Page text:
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21st-century learning

To meet the Common Core State Standards, students must develop the 21st-century skills needed for college and career success. Districts must adapt their curriculum to ensure students are being taught these digital skills. This web seminar, originally broadcast on September 19, 2013, addressed integrating technology into the classroom in a practical way, how district leaders and teachers must work together to address curriculum change, and the software that can help students prepare for the rigor of Common Core assessments.

Whether using the internet safely or preparing for a nationwide assessment that will be completed on a computer, students at a Long Island, N.Y., district are conquering the digital world. The district’s 5,800 students in grades K-8 are using EasyTech, a web-delivered curriculum from Learning.com that allows teachers to seamlessly integrate digital literacy skills into math, science, language arts and social studies instruction.

Administrators spend a lot of time and funds on implementing education technology in their schools. However, such programs can only be valuable tools if students have the digital skills necessary to use technology effectively. This web seminar, orgininally broadcast on April 18, 2013, featured administrators from the Phillipsburg (N.J.) School District, who described its successful implementation of the EasyTech curriculum from Learning.com.

In today’s blended learning environment, an increasing number of students and teachers have access to technology that extends the educational process well beyond the classroom walls. As part of this trend, school districts across the U.S. are implementing practices and policies that transform learning environments into one of participatory learning, for the purpose of improving student outcomes.

Participatory learning is a collaborative student-centered environment in which students learn from both their peers and teachers using digital media resources and other tools.

The Common Core’s honeymoon phase is over, and now a growing backlash is emerging as parents, educators and political figures cite concerns ranging from rigor to privacy issues.

Imagine access to your district’s email system on mobile devices tripled over two weeks. This is exactly what Deb Karcher, CIO of Miami Dade Public Schools and her team faced after Christmas 2012. “Santa Syndrome,” a term coined by Karcher, resulted in the 50,000 users accessing the email system on personal devices before winter break jumping to 150,000 when the schools reopened after the holidays. Fortunately, the district has plenty of bandwidth to support such an influx to their enterprise applications, including email.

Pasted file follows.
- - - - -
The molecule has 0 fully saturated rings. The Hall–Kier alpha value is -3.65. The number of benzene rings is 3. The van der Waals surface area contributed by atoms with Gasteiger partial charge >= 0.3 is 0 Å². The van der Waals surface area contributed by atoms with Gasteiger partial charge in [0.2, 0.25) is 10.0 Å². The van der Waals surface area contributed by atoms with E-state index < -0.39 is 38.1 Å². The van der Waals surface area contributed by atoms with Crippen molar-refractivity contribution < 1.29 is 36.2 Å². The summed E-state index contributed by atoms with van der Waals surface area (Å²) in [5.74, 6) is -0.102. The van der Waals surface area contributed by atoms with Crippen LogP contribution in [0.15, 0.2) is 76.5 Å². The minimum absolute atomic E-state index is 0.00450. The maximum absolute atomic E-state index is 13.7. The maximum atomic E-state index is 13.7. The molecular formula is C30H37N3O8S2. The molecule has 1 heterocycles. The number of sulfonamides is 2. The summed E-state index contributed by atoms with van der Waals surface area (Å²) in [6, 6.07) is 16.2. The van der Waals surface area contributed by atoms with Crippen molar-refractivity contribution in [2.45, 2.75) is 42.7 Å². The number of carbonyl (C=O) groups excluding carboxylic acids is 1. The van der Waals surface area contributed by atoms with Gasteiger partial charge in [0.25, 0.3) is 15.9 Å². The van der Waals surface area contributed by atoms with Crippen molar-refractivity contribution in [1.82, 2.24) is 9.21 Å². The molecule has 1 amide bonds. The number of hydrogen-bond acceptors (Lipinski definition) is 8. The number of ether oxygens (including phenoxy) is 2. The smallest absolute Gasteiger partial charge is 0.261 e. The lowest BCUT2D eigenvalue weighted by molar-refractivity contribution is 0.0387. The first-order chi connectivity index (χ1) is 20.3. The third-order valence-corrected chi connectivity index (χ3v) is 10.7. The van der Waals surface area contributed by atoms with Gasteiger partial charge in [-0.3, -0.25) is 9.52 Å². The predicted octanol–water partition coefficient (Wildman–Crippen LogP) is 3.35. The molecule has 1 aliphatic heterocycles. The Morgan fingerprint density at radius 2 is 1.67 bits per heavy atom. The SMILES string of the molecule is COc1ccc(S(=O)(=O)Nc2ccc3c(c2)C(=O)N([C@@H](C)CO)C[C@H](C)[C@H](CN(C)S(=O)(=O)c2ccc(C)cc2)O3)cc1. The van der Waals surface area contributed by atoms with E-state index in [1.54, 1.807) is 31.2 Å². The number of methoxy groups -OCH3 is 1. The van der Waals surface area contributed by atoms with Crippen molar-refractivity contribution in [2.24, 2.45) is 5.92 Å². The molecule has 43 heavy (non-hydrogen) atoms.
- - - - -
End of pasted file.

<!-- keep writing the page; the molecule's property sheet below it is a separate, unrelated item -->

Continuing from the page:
The problems in public education are worrisome and well-documented: lagging math and science scores, shaky skills in reading and writing, growing numbers of students reaching college ill-prepared—or simply not getting there at all.

Eighth graders in Main Street Middle School in the Soledad (Calif.) Unified School District take honors Algebra I.

Algebra I has long served as a gateway to higherlevel math courses and science courses, such as physics, and has been required for high school graduation as well as admission to most colleges. But taking algebra also can turn into a pathway for failure, from which some students never recover. In 2010, a national U.S. Department of Education study found that 80 percent of high school dropouts cited their inability to pass Algebra I as the primary reason for leaving school.

• Establish clear expectations and
deadlines from the start

• Be in regular communication
with students, using whole group
and individual email, phone calls,
and chat features

• Guide students through projects,
activities and problems with
carefully-crafted directions

• Pay attention to online voice: be
positive, personal, professional,
and approachable

• Provide regular and timely feedback

• Model good online behavior and
encourage student reflection

• Listen to and learn from students

Students are doing less hand-raising and more clicking as online classes become increasingly popular in K12 instruction, both in combination with brick-and-mortar classrooms and in independent full-time virtual schools. “It’s exploding,” says Barbara Treacy, director of EdTech Leaders Online, a program of the nonprofit Education Development Center that works with educational organizations to develop online courses and professional development.

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